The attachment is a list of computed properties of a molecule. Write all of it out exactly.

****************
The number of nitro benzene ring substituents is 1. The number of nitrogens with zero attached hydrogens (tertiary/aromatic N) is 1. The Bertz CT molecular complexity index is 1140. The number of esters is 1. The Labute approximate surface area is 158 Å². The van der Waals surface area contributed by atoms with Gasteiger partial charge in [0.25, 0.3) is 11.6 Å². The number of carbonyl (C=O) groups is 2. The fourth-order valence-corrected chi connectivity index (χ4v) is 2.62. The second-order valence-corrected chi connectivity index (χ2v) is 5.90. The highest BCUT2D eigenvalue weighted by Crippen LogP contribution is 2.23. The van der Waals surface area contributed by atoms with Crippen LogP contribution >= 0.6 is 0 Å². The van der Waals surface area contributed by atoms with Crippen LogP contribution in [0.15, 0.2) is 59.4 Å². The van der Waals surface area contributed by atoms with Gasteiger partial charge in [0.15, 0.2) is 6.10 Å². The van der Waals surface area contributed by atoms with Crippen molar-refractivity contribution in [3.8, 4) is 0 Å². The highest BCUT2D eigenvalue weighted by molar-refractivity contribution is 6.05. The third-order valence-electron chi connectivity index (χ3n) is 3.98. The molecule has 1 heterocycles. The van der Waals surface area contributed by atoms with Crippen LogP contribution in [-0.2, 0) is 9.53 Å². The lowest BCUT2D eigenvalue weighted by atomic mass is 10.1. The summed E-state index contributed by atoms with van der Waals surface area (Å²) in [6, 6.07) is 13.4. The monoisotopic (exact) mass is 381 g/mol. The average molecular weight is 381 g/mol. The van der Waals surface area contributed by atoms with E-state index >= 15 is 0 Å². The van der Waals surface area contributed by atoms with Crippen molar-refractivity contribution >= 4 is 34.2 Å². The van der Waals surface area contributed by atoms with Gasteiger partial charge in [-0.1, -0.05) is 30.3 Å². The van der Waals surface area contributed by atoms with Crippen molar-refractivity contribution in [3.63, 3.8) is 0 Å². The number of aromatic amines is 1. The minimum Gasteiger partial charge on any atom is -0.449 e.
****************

The number of nitro benzene ring substituents is 1. The number of nitrogens with zero attached hydrogens (tertiary/aromatic N) is 1. The Bertz CT molecular complexity index is 1140. The number of esters is 1. The Labute approximate surface area is 158 Å². The van der Waals surface area contributed by atoms with Gasteiger partial charge in [0.25, 0.3) is 11.6 Å². The number of carbonyl (C=O) groups is 2. The fourth-order valence-corrected chi connectivity index (χ4v) is 2.62. The second-order valence-corrected chi connectivity index (χ2v) is 5.90. The highest BCUT2D eigenvalue weighted by Crippen LogP contribution is 2.23. The van der Waals surface area contributed by atoms with Crippen LogP contribution >= 0.6 is 0 Å². The van der Waals surface area contributed by atoms with Crippen LogP contribution in [0.15, 0.2) is 59.4 Å². The van der Waals surface area contributed by atoms with Gasteiger partial charge in [0.15, 0.2) is 6.10 Å². The van der Waals surface area contributed by atoms with Crippen molar-refractivity contribution in [3.8, 4) is 0 Å². The highest BCUT2D eigenvalue weighted by molar-refractivity contribution is 6.05. The third-order valence-electron chi connectivity index (χ3n) is 3.98. The molecule has 1 heterocycles. The van der Waals surface area contributed by atoms with Crippen LogP contribution in [-0.2, 0) is 9.53 Å². The lowest BCUT2D eigenvalue weighted by atomic mass is 10.1. The summed E-state index contributed by atoms with van der Waals surface area (Å²) in [6, 6.07) is 13.4. The monoisotopic (exact) mass is 381 g/mol. The average molecular weight is 381 g/mol. The van der Waals surface area contributed by atoms with E-state index >= 15 is 0 Å². The van der Waals surface area contributed by atoms with Crippen molar-refractivity contribution >= 4 is 34.2 Å². The van der Waals surface area contributed by atoms with Gasteiger partial charge in [-0.1, -0.05) is 30.3 Å². The van der Waals surface area contributed by atoms with Crippen molar-refractivity contribution in [3.63, 3.8) is 0 Å². The number of aromatic amines is 1. The minimum Gasteiger partial charge on any atom is -0.449 e.